CT Latinos Reflect On Women's March, What It Meant And What's Next


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Yanil Teron, Ex. Director of Center for Latino Progress with her daughter Veronica Schmidt were among the numerous Latinas from Connecticut who participated in the Women’s March on Washington, D.C.

Bill Sarno/CTLatinoNews.com
Among the millions who joined the Women’s March in Washington D.C. and Hartford were many Connecticut Latinos, mostly women but some men, who  shared what they thought these protests accomplished and what should be done next to advance their causes.  Their priorities include women’s rights and support for immigrants, that they see threatened by the new president.
Evelyn Mantilla, a longtime political and community activist and a former state representative, was among the thousands who gathered around the National Mall in Washington. The West Hartford resident said, “It was an amazing experience to be among so many thousands of diverse individuals all supporting each other on such a varied list of issues.”
In addition, Mantilla observed, “These marches accomplished a mobilization like I’ve never seen before. I truly believe that countless participants where there in their first act of political involvement. That is an invaluable resource. The next step should be to organize these thousands of contacts and implement creative ways to keep them involved, not only at the national, but also at the local level.”
Another Latino who made the trip to Washington is Maribel La Luz, who has been involved as a communications specialist for the city of Hartford and state agencies.
“The day was filled with kindness and courtesy. Strangers looking at each other saying ‘excuse me’ and ‘thank you,’ no arrests or incidents,” said La Luz who is director of communications for the Connecticut State Colleges and Universities.
As for the impact of the Women’s March, she said, “My hope is that it reminded all who watched or were there that there is power and meaning in showing up and giving support whether you agree fully or not. I also hope it generates continued action and funnels into increased civic participation especially at the local level.”
Eloisa Melendez, a member of the Norwalk city council, traveled to Washington with her “favorite woman in the world,” her mother Fanny Osorio. The two women wore the pink kitty hats that were very much the style of the day.
Melendez said the march has a “huge impact and bigger things to come.” One thing she would like see happen was underscored in the sign she carried, which stated: “Ladies let’s fix this mess: run for office.”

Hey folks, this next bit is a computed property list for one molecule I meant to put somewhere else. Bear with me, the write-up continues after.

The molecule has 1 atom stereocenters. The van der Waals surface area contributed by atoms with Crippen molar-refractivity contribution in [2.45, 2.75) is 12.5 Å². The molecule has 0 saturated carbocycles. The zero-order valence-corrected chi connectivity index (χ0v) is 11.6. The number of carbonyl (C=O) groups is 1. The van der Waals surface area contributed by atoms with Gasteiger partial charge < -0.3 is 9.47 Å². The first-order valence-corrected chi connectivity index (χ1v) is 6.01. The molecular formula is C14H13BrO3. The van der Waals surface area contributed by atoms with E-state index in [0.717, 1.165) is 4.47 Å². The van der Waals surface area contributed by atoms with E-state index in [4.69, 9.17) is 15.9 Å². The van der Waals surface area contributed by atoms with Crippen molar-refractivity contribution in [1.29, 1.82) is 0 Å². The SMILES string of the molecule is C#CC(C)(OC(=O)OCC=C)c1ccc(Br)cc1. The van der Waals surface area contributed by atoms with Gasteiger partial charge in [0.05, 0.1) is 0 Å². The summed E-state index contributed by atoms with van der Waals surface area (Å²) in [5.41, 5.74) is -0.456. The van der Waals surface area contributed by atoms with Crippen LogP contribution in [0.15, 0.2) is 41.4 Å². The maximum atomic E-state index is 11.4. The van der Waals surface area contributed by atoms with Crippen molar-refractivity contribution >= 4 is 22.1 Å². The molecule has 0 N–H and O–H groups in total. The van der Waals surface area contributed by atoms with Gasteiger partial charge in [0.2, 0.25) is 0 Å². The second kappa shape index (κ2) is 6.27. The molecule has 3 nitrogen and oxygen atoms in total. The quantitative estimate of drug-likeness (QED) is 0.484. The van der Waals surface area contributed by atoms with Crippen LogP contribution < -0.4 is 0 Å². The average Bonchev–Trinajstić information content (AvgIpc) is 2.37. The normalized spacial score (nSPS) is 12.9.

It was a long day for Yanil Teron, director of the Center for Latino Progress in Hartford, who departed by bus from Trinity College about 1:30 a.m. and did not get back to the city until the early hours Sunday. Asked about the future, she referred  on Facebook to the agenda of the organizers of the Women’s March on Washington, which is proposing 10 actions for the first 100 days of the Trump administration, the first being the sending of postcards to senators expressing the intention to continue fighting for various causes.
Teron also said, “The movement will continue because 56 percent of the people are against the changes about to take place by 44 percent of the voters.”  She added, ” The voice of the people cannot be suppressed by special interest elitists.” 
Werner Oyanadel, senior analyst for the General Assembly’s Commission on Equity and Opportunity, was among the many men at the Hartford march. “I personally felt very inspired by observing a huge support for immigrants at this march,” he said.  “Their inclusive narrative against xenophobia and misogyny was extremely compelling.”
Several Hispanic officeholders including Democratic state Reps. Angel Arce of Hartford and Matthew Lesser of Middletown were at the Capitol rally, as was Meriden Councilman Miguel Castro.
Castro was critical of President Trump’s election campaign, which he saw was a “rehearsal on what he will do the next four years, his rhetoric and racial discrimination message (which) has the White House as the stage to be promoted and put into law.”
The Meriden official cited African-American writer James Baldwin who said, “One of the reasons people cling to their hates so stubbornly is because they sense, once hate is gone, they are forced to deal with pain.”
Castro said, “We have to fight hate with love and pass legislation that reflect our country’s demographics.”
Ingrid Alvarez, Connecticut director of the Hispanic Federation, who attended the Hartford March with family, said, “it was a fantastic display  and intersection of a myriad of social issues under the banner of human rights.  And for Latino’s such as myself, a demonstration of how diverse we are.”
As for the impact of the protest, she said, “On Saturday, we said collectively that we are vigilant and will vigorously commit to this fight-to hold our government accountable to uphold their duties for all.”
Alvarez also said that much work lies ahead. “The real work for all of us lies in that intersectionality.  We must and need to do more coalition building across all allies and advocates to defend our rights.”
She cited several avenues that should be pursued. “As a community, we must and need to do more to support and grow our community-based, grassroots organizations to build the capacity and financially support their advocacy work.
“We must double our community efforts around civic engagement work and continue to get out the vote and speak through the power of our vote for 2018 elections. We need to work and inform both the foundation and private sectors to support our movement,”  Alvarez said.